Buying real estate/property in Greece
Buying property in any foreign country can be a nightmare and there are many frequently asked questions about buying property in Greece. This list of questions and answers has been compiled to give you a starting pointing and aims to help you with the necessary research that is involved when buying a property in Greece.
What types of properties are available to buy in Greece?
There are many different types of properties available to buy in Greece: Cottages, villas, village houses, town houses and apartments. There are old properties to renovate or you can buy a plot of land and design and build a new home. There is usually something for everyone’s tastes and budget.
Can I buy a property in the Peloponnese?
Yes, there are no any restrictions for foreigners wishing to buy property in the Peloponnese.
Are foreigners welcome in Greece?
Yes, The Greek people are among the friendliest in Europe. There is now a large number of citizens from all nationalities living in Greece.
Do I have to have my finance in place before my inspection visit?
It’s advisable to have your finance in place before your inspection visit. If you see your dream home you will be able to purchase it without any delays. This way you will not miss out.
I’ve found the house I wish to purchase in Greece – now what happens?
Choose an English-speaking lawyer. The British Consul's provide lists of recommended lawyers. Tel: 0030 210 369 2333.
You can sign a proxy in order that your lawyer can represent you; obtain your tax number (AFM). You need this to complete your purchase; check title deeds and ensure there are no problems; and to sign the contract on your behalf. In this way the property can be signed over to you and it’s not necessary for you to make extra visits. Your lawyer will also deal with the Public Notary on your behalf. The Public Notary is responsible for drawing up your contracts, witnessing the signatures / payments and registering the new ownership of your property. When this process is complete the lawyer will provide you with a copy of the deeds. The original is placed with the land registry department.
All transactions are in Euros. You will need to set up a Greek bank account to pay for your legal advice, transfer money and pay bills. There are foreign exchange brokers that can transfer large amounts to Greece according to the business rate. Payment of utility bills can be set up very easily by direct debit via the bank, and money can be transferred online. The Leki Bank is connected to the HSBC and accounts may be open in the UK.
The ‘PINK SLIP’ for wire transfers of money from abroad. If the buyer cannot justify the amount of money they have spent, the Greek tax authorities will assign it as unreported income and the buyer will be assessed for income tax.
Do I have to pay a deposit?
Yes, it is normal to pay a deposit of 10 / 20 % of the agreed purchase price. This seals the contact between the seller and buyer.
If the seller pulls out (which is unlikely) he must return the money plus the same amount again. If the buyer pulls out the deposit is forfeit. However, if previously known problems are revealed the deposit will automatically be return.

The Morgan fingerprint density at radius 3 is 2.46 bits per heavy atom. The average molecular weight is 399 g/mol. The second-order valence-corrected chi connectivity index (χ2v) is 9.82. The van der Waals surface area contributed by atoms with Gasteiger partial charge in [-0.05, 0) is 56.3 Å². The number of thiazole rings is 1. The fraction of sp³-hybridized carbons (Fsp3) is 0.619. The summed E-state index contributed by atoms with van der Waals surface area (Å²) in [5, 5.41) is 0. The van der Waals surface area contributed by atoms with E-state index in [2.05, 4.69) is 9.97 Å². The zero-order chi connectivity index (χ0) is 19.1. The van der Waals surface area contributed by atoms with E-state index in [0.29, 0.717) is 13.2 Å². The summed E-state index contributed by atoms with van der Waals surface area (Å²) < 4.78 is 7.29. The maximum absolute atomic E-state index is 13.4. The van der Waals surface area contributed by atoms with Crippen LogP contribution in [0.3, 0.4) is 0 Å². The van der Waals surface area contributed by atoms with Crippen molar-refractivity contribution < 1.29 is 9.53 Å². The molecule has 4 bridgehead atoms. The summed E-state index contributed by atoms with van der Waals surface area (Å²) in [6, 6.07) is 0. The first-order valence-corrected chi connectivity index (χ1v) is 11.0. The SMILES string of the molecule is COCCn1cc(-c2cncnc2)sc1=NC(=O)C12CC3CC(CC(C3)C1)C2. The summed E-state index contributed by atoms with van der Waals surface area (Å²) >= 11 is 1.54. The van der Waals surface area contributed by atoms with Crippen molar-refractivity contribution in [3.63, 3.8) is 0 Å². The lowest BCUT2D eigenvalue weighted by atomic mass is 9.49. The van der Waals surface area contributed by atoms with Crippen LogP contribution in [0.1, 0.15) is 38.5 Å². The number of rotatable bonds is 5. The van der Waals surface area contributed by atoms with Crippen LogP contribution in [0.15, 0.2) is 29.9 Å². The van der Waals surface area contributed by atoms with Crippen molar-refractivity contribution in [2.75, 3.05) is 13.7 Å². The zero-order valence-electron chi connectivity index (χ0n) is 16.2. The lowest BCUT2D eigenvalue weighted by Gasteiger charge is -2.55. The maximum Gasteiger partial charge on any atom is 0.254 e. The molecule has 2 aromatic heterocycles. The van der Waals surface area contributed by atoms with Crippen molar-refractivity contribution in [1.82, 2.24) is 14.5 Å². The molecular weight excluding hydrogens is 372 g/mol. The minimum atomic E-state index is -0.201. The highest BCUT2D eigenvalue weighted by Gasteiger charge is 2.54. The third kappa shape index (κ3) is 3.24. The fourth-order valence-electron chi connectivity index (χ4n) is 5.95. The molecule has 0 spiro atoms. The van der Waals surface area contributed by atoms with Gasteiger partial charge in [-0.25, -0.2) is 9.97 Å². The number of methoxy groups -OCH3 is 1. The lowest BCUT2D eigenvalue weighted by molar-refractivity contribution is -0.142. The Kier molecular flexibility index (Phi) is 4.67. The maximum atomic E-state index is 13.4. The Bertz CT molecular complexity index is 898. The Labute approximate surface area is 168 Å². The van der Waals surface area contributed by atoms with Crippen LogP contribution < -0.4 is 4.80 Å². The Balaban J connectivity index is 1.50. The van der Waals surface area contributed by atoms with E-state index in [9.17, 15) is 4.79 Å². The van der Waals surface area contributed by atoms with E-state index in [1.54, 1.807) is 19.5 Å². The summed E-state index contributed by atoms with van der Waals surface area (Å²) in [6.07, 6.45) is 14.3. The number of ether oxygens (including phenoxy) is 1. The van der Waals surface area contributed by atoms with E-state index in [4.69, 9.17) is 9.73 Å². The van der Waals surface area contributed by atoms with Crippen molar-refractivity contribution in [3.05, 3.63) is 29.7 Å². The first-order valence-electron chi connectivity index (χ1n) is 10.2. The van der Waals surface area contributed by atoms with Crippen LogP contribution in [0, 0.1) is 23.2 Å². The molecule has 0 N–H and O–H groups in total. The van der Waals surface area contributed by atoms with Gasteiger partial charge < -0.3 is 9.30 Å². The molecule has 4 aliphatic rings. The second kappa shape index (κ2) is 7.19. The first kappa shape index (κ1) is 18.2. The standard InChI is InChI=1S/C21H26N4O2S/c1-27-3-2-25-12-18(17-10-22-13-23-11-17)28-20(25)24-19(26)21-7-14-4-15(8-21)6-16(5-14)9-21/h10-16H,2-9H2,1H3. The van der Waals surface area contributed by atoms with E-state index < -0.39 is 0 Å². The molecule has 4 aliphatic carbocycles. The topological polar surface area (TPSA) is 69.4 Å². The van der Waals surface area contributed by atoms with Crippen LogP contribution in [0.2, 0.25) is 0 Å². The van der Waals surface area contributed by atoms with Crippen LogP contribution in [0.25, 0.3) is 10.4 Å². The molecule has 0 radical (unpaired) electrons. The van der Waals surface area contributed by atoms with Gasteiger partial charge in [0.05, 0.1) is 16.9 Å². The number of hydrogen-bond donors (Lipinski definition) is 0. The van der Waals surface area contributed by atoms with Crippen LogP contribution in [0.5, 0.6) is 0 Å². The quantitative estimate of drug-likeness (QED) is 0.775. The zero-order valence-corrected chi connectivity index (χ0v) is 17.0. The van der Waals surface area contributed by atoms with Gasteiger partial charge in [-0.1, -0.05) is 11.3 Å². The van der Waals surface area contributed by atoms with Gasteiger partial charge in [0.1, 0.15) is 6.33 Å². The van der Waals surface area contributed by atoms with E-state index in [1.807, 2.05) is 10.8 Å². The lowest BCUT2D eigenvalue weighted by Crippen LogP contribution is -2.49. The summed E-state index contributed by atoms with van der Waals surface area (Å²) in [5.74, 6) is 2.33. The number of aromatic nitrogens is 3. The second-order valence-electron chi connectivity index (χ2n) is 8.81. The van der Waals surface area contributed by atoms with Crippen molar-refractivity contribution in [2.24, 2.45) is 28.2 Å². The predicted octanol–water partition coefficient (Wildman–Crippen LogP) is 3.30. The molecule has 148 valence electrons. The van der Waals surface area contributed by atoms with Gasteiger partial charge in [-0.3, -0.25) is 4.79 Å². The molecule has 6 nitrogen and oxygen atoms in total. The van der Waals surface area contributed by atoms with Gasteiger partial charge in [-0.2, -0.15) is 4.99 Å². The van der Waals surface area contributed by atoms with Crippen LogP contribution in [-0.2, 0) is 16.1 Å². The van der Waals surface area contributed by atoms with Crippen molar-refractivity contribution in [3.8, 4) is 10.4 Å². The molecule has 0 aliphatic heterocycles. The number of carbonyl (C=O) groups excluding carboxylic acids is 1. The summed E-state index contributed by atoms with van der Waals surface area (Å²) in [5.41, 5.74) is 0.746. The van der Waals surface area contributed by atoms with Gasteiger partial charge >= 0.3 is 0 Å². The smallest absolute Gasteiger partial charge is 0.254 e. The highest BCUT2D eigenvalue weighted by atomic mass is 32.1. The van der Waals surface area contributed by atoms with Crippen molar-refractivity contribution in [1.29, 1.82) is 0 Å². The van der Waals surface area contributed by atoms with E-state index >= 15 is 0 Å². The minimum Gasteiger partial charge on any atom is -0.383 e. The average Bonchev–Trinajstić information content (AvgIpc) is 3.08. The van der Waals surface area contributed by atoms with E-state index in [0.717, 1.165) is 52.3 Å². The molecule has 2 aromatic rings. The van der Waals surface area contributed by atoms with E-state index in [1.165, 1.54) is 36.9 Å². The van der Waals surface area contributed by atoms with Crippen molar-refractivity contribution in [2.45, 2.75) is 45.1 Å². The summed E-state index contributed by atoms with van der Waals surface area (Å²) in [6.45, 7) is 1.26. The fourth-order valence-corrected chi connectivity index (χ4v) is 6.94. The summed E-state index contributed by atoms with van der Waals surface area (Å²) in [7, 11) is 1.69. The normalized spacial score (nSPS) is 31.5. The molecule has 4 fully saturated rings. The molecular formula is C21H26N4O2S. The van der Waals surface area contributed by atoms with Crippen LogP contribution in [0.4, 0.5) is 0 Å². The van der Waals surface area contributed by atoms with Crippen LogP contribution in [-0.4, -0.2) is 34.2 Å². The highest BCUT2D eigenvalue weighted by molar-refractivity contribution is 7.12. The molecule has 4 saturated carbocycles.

How long does the purchase process take?
Property purchase is generally completed in a short period. It can take as little as 48 hour to 2 weeks. However, if the seller has not collected all the necessary documents for the transaction, it can take up to 3 months.
Will I have to pay tax on the property that I purchase?
Yes. The custom in Greece is to keep down the declared value of the property to reduce legal fees and property taxes. The one time purchase tax (which is the Greek equivalent of our stamp duty) is calculated at between 9% and 11% of the assessed property value for plots of land. For apartments and houses the charge is between 11% and 13%. The Inland Revenue will base their assessment on special tables issued by the Greek Ministry of Finance. The tables help determine the value of the property according to its merits, i.e. location, nature, quality of construction etc. The assessed value will usually amount to around two thirds of the true purchase price.
What other costs can I expect?
Other costs include the following:
Union fees: 1% of the taxable price of the property up to €44,000 and then 0.5% on the remaining taxable property price.
Lawyer’s fees: Lawyers charge between 1% and 2% of the assessed value as recorded on the contract of sale.
Public Notary fees and registration charge: The Notary Public fee is between 1% and 2% of the assessed property value
To the above cost of purchasing your property you should make an allowance for either buying furniture or appliances in Greece or transporting your furniture and household effects from the UK.
Do I have to pay a fee for finding a property?
Yes, commission is usually paid by the seller and the buyer in Greece. Fees and are normally 2% - 5%. After sales services are often available and will also incur an additional charge. Fees are generally fixed in accordance to the services that you require.
If something happens to me will the property automatically go to my next of kin?
Yes it will go to next of kin. Death duties are payable on property up to £100,000. This can be avoided if the property is made a "Parental Gift" to children. If there are no children a will should be made.
Now, enjoy your new home in Greece, you deserve it!
This information is provided in good faith and believed to be correct at the time of writing. However, its accuracy cannot be guaranteed.
For further information advice and tips about property in Greece go to http://Blog.r-and-c-pms.biz
By Claire May